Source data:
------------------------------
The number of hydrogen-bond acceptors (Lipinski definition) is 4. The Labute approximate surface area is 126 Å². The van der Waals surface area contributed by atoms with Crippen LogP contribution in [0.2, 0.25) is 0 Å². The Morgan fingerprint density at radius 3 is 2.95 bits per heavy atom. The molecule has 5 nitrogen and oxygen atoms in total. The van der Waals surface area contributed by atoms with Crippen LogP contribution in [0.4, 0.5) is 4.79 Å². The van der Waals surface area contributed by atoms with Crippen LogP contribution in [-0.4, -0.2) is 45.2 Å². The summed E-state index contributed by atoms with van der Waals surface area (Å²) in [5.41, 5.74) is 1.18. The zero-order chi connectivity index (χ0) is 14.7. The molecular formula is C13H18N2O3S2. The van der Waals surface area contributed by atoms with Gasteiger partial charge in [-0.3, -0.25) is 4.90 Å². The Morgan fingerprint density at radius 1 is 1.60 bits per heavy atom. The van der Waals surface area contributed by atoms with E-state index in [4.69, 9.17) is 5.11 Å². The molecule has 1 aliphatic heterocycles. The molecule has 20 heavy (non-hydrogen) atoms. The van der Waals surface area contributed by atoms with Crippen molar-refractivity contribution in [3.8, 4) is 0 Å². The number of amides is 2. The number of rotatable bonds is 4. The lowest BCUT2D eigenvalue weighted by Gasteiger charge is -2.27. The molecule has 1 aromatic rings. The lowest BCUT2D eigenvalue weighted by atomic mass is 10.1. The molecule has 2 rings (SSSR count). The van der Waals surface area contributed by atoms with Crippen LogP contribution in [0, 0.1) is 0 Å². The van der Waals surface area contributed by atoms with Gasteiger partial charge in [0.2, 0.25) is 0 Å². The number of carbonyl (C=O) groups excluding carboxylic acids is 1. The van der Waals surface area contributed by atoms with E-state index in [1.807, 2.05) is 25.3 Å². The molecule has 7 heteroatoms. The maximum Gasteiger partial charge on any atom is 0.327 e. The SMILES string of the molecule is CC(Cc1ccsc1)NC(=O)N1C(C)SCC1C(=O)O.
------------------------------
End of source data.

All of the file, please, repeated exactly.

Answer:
The number of hydrogen-bond acceptors (Lipinski definition) is 4. The Labute approximate surface area is 126 Å². The van der Waals surface area contributed by atoms with Crippen LogP contribution in [0.2, 0.25) is 0 Å². The Morgan fingerprint density at radius 3 is 2.95 bits per heavy atom. The molecule has 5 nitrogen and oxygen atoms in total. The van der Waals surface area contributed by atoms with Crippen LogP contribution in [0.4, 0.5) is 4.79 Å². The van der Waals surface area contributed by atoms with Crippen LogP contribution in [-0.4, -0.2) is 45.2 Å². The summed E-state index contributed by atoms with van der Waals surface area (Å²) in [5.41, 5.74) is 1.18. The zero-order chi connectivity index (χ0) is 14.7. The molecular formula is C13H18N2O3S2. The van der Waals surface area contributed by atoms with Gasteiger partial charge in [-0.3, -0.25) is 4.90 Å². The Morgan fingerprint density at radius 1 is 1.60 bits per heavy atom. The van der Waals surface area contributed by atoms with E-state index in [4.69, 9.17) is 5.11 Å². The molecule has 1 aliphatic heterocycles. The molecule has 20 heavy (non-hydrogen) atoms. The van der Waals surface area contributed by atoms with Crippen molar-refractivity contribution in [3.8, 4) is 0 Å². The number of amides is 2. The number of rotatable bonds is 4. The lowest BCUT2D eigenvalue weighted by Gasteiger charge is -2.27. The molecule has 1 aromatic rings. The lowest BCUT2D eigenvalue weighted by atomic mass is 10.1. The molecule has 2 rings (SSSR count). The van der Waals surface area contributed by atoms with Crippen LogP contribution in [0, 0.1) is 0 Å². The van der Waals surface area contributed by atoms with Gasteiger partial charge in [0.2, 0.25) is 0 Å². The number of carbonyl (C=O) groups excluding carboxylic acids is 1. The van der Waals surface area contributed by atoms with E-state index in [1.807, 2.05) is 25.3 Å². The molecule has 7 heteroatoms. The maximum Gasteiger partial charge on any atom is 0.327 e. The SMILES string of the molecule is CC(Cc1ccsc1)NC(=O)N1C(C)SCC1C(=O)O.